Many distributed databases use a concept of Leadership to have a single point of reference and make some of the decisions locally. However, both the leader and participant may fail. We explore several Failure Detection algorithms that help us to detect these failures and react to them.

Broadcast and Consensus

With Atomic Commitment, Total Broadcast and Consensus algorithms, distributed systems can make cluster-wide decisions and communicate them to the participants preserving strong consistency guarantees. We discuss both traditional and cutting-edge algorithms used for that.


About the Author

Alex is an Infrastructure Engineer, Apache Cassandra Committer, working on building data infrastructure and processing pipelines. He’s interested in CS Theory, algorithms, Distributed Systems, understanding how things work and sharing it with others through blog posts, articles and conference talks.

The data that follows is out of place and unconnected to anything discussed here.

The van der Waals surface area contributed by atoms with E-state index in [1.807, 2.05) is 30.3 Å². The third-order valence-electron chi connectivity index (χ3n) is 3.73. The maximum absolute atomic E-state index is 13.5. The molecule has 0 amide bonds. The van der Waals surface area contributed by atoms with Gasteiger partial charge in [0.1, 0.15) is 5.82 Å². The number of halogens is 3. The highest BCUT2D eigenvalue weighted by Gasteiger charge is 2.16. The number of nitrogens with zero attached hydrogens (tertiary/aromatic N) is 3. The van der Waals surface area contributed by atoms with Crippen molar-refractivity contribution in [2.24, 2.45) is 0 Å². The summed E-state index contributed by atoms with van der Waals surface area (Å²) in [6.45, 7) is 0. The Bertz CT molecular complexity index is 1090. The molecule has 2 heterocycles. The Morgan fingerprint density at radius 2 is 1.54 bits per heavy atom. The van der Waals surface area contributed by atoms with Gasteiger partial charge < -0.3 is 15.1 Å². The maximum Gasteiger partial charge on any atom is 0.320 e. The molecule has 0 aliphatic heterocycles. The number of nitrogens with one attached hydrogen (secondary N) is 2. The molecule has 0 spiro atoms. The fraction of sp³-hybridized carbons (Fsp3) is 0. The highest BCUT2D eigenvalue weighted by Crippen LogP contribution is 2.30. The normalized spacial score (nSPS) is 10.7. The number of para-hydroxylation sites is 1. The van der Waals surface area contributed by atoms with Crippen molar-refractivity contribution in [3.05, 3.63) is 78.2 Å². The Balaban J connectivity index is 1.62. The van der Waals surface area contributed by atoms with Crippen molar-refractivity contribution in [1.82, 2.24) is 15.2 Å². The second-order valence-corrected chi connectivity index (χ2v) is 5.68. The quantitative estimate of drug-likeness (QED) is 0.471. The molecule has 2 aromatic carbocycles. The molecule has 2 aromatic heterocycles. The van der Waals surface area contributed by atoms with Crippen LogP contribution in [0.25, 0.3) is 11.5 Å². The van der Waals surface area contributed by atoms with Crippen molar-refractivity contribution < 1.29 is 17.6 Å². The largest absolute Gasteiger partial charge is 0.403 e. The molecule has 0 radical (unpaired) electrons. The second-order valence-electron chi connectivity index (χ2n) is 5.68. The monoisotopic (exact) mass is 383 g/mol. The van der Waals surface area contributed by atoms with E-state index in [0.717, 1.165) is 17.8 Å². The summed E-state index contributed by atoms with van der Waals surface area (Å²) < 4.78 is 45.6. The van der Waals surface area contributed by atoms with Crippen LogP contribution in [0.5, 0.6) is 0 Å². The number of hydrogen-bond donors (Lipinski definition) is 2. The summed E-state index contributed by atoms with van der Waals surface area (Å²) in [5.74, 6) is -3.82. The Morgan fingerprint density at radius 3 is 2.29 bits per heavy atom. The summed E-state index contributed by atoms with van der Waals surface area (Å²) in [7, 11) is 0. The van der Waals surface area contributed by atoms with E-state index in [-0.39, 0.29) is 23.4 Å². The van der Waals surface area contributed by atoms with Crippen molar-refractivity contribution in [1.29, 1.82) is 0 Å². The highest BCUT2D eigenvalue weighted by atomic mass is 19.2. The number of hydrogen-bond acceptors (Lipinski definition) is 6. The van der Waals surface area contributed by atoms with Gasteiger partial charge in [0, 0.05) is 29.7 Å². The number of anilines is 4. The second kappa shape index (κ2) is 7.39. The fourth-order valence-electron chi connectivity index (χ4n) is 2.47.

When’s the Release Date?

Amazon preorder says November, 4. If there’s a different, earlier date, we’ll let you know!

Will it be released in electronic formats?

Most definitely, just as any O’Reilly book. Also in DRM-Free formats.

Will there be an Early Access Program?

Yes! We expect the book to be available for Early Access mid-April.

Is this book about NoSQL/Distributed or Traditional/Relational Databases?

This book does not dissect any specific database. Instead, it takes several of them apart to understand what’s inside. B-Trees can be used both in relational databases, say, PostgreSQL and in document databases such as, for example MongoDB (WiredTiger). Similarly, there was an attempt to add LSM Trees to SQLite, while it’s used in Apache Cassandra.

Distributed systems concepts such as Two-Phase commit, Gossip, Leader Election and Failure Detection are not specific to NoSQL movement and can be (and are) used in many databases. Moreover, we witness a new generation of databases working at scale while offering rich query API and strong (or configurable) consistency guarantees. The book is about concepts that are seen in databases, all kinds of databases.